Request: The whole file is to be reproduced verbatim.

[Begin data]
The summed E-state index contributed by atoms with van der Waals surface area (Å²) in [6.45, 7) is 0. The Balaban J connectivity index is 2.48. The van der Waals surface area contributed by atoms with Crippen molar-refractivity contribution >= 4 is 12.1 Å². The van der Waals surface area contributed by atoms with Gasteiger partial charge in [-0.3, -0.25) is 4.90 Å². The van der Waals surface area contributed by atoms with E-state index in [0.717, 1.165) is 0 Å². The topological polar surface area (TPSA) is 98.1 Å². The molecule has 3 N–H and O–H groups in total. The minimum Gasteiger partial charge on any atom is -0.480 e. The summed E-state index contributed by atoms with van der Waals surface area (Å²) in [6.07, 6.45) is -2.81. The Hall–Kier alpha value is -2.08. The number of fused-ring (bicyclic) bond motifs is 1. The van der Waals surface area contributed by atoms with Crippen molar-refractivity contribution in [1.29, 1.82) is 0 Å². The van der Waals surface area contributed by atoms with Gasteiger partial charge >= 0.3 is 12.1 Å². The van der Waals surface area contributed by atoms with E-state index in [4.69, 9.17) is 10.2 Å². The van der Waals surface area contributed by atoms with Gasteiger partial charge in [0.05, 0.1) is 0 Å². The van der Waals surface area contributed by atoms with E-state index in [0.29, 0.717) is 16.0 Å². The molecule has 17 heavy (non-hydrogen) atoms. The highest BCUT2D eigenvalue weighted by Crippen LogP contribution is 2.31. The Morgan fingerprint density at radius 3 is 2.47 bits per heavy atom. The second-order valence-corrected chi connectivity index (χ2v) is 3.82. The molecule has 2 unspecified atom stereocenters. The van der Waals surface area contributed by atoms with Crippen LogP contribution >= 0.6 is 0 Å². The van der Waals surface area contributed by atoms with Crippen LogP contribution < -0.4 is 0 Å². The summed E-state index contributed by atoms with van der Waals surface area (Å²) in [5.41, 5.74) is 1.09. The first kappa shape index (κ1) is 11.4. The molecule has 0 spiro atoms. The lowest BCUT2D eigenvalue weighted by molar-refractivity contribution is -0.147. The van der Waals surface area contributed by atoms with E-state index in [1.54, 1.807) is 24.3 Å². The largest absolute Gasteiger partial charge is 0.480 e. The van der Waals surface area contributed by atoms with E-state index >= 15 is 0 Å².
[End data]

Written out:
The summed E-state index contributed by atoms with van der Waals surface area (Å²) in [6.45, 7) is 0. The Balaban J connectivity index is 2.48. The van der Waals surface area contributed by atoms with Crippen molar-refractivity contribution >= 4 is 12.1 Å². The van der Waals surface area contributed by atoms with Gasteiger partial charge in [-0.3, -0.25) is 4.90 Å². The van der Waals surface area contributed by atoms with E-state index in [0.717, 1.165) is 0 Å². The topological polar surface area (TPSA) is 98.1 Å². The molecule has 3 N–H and O–H groups in total. The minimum Gasteiger partial charge on any atom is -0.480 e. The summed E-state index contributed by atoms with van der Waals surface area (Å²) in [6.07, 6.45) is -2.81. The Hall–Kier alpha value is -2.08. The number of fused-ring (bicyclic) bond motifs is 1. The van der Waals surface area contributed by atoms with Crippen molar-refractivity contribution in [1.29, 1.82) is 0 Å². The van der Waals surface area contributed by atoms with Gasteiger partial charge >= 0.3 is 12.1 Å². The van der Waals surface area contributed by atoms with E-state index in [4.69, 9.17) is 10.2 Å². The van der Waals surface area contributed by atoms with Gasteiger partial charge in [0.05, 0.1) is 0 Å². The van der Waals surface area contributed by atoms with E-state index in [0.29, 0.717) is 16.0 Å². The molecule has 17 heavy (non-hydrogen) atoms. The highest BCUT2D eigenvalue weighted by Crippen LogP contribution is 2.31. The Morgan fingerprint density at radius 3 is 2.47 bits per heavy atom. The second-order valence-corrected chi connectivity index (χ2v) is 3.82. The molecule has 2 unspecified atom stereocenters. The van der Waals surface area contributed by atoms with Crippen LogP contribution >= 0.6 is 0 Å². The van der Waals surface area contributed by atoms with Crippen LogP contribution < -0.4 is 0 Å². The summed E-state index contributed by atoms with van der Waals surface area (Å²) in [5.41, 5.74) is 1.09. The first kappa shape index (κ1) is 11.4. The molecule has 0 spiro atoms. The lowest BCUT2D eigenvalue weighted by molar-refractivity contribution is -0.147. The van der Waals surface area contributed by atoms with E-state index in [1.54, 1.807) is 24.3 Å². The largest absolute Gasteiger partial charge is 0.480 e. The van der Waals surface area contributed by atoms with E-state index >= 15 is 0 Å².